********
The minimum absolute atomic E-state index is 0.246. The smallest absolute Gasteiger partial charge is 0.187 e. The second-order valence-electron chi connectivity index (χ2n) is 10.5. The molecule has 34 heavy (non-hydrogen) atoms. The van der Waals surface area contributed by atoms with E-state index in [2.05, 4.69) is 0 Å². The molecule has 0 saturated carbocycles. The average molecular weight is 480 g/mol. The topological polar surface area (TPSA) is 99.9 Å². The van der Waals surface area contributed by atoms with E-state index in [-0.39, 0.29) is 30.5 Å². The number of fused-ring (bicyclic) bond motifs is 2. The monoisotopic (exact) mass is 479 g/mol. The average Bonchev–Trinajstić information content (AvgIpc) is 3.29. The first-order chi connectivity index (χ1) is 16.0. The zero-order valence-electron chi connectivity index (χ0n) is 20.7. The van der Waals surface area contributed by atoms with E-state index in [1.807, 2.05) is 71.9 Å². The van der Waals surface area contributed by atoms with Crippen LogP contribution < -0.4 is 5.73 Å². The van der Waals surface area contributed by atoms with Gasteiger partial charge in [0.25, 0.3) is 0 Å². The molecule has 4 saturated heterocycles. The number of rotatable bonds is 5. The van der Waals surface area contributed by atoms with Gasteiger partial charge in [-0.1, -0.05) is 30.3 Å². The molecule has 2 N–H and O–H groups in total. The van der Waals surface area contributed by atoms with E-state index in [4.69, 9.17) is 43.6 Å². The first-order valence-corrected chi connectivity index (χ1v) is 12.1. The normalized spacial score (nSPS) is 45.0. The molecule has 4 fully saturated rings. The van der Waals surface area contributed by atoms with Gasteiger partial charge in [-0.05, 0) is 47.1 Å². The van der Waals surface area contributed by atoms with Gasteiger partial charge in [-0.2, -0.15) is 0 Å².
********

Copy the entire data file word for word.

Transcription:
The minimum absolute atomic E-state index is 0.246. The smallest absolute Gasteiger partial charge is 0.187 e. The second-order valence-electron chi connectivity index (χ2n) is 10.5. The molecule has 34 heavy (non-hydrogen) atoms. The van der Waals surface area contributed by atoms with E-state index in [2.05, 4.69) is 0 Å². The molecule has 0 saturated carbocycles. The average molecular weight is 480 g/mol. The topological polar surface area (TPSA) is 99.9 Å². The van der Waals surface area contributed by atoms with E-state index in [-0.39, 0.29) is 30.5 Å². The number of fused-ring (bicyclic) bond motifs is 2. The monoisotopic (exact) mass is 479 g/mol. The average Bonchev–Trinajstić information content (AvgIpc) is 3.29. The first-order chi connectivity index (χ1) is 16.0. The zero-order valence-electron chi connectivity index (χ0n) is 20.7. The van der Waals surface area contributed by atoms with E-state index in [1.807, 2.05) is 71.9 Å². The van der Waals surface area contributed by atoms with Crippen LogP contribution < -0.4 is 5.73 Å². The van der Waals surface area contributed by atoms with Gasteiger partial charge in [0.25, 0.3) is 0 Å². The molecule has 4 saturated heterocycles. The number of rotatable bonds is 5. The van der Waals surface area contributed by atoms with Gasteiger partial charge in [-0.1, -0.05) is 30.3 Å². The molecule has 2 N–H and O–H groups in total. The van der Waals surface area contributed by atoms with E-state index in [4.69, 9.17) is 43.6 Å². The first-order valence-corrected chi connectivity index (χ1v) is 12.1. The normalized spacial score (nSPS) is 45.0. The molecule has 4 fully saturated rings. The van der Waals surface area contributed by atoms with Gasteiger partial charge in [-0.05, 0) is 47.1 Å². The van der Waals surface area contributed by atoms with Gasteiger partial charge in [-0.2, -0.15) is 0 Å².